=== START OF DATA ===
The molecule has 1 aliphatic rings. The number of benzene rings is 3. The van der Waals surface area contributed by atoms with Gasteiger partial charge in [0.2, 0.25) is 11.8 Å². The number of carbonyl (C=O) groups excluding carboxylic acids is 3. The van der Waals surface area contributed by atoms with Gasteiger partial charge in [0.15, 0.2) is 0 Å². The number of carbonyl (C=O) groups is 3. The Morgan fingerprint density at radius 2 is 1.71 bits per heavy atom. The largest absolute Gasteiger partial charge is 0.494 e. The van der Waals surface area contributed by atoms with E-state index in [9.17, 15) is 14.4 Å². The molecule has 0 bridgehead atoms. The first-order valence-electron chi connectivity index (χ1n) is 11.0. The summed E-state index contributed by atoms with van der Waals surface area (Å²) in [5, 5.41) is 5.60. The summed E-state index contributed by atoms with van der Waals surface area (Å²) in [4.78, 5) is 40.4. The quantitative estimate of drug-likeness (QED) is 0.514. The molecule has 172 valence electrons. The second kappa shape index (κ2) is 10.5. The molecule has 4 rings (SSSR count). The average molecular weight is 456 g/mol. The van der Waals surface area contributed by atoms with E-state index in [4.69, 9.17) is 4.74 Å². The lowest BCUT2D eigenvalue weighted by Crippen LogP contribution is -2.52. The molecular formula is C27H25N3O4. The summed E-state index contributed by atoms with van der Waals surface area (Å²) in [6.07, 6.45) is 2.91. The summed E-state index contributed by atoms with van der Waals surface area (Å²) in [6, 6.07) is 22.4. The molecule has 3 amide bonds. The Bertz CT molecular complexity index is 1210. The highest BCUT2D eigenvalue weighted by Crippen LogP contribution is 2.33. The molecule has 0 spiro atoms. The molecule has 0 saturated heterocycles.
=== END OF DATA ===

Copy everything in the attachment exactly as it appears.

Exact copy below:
The molecule has 1 aliphatic rings. The number of benzene rings is 3. The van der Waals surface area contributed by atoms with Gasteiger partial charge in [0.2, 0.25) is 11.8 Å². The number of carbonyl (C=O) groups excluding carboxylic acids is 3. The van der Waals surface area contributed by atoms with Gasteiger partial charge in [0.15, 0.2) is 0 Å². The number of carbonyl (C=O) groups is 3. The Morgan fingerprint density at radius 2 is 1.71 bits per heavy atom. The largest absolute Gasteiger partial charge is 0.494 e. The van der Waals surface area contributed by atoms with E-state index in [9.17, 15) is 14.4 Å². The molecule has 0 bridgehead atoms. The first-order valence-electron chi connectivity index (χ1n) is 11.0. The summed E-state index contributed by atoms with van der Waals surface area (Å²) in [5, 5.41) is 5.60. The summed E-state index contributed by atoms with van der Waals surface area (Å²) in [4.78, 5) is 40.4. The quantitative estimate of drug-likeness (QED) is 0.514. The molecule has 172 valence electrons. The second kappa shape index (κ2) is 10.5. The molecule has 4 rings (SSSR count). The average molecular weight is 456 g/mol. The van der Waals surface area contributed by atoms with E-state index in [4.69, 9.17) is 4.74 Å². The lowest BCUT2D eigenvalue weighted by Crippen LogP contribution is -2.52. The molecular formula is C27H25N3O4. The summed E-state index contributed by atoms with van der Waals surface area (Å²) in [6.07, 6.45) is 2.91. The summed E-state index contributed by atoms with van der Waals surface area (Å²) in [6, 6.07) is 22.4. The molecule has 3 amide bonds. The Bertz CT molecular complexity index is 1210. The highest BCUT2D eigenvalue weighted by Crippen LogP contribution is 2.33. The molecule has 0 spiro atoms. The molecule has 0 saturated heterocycles.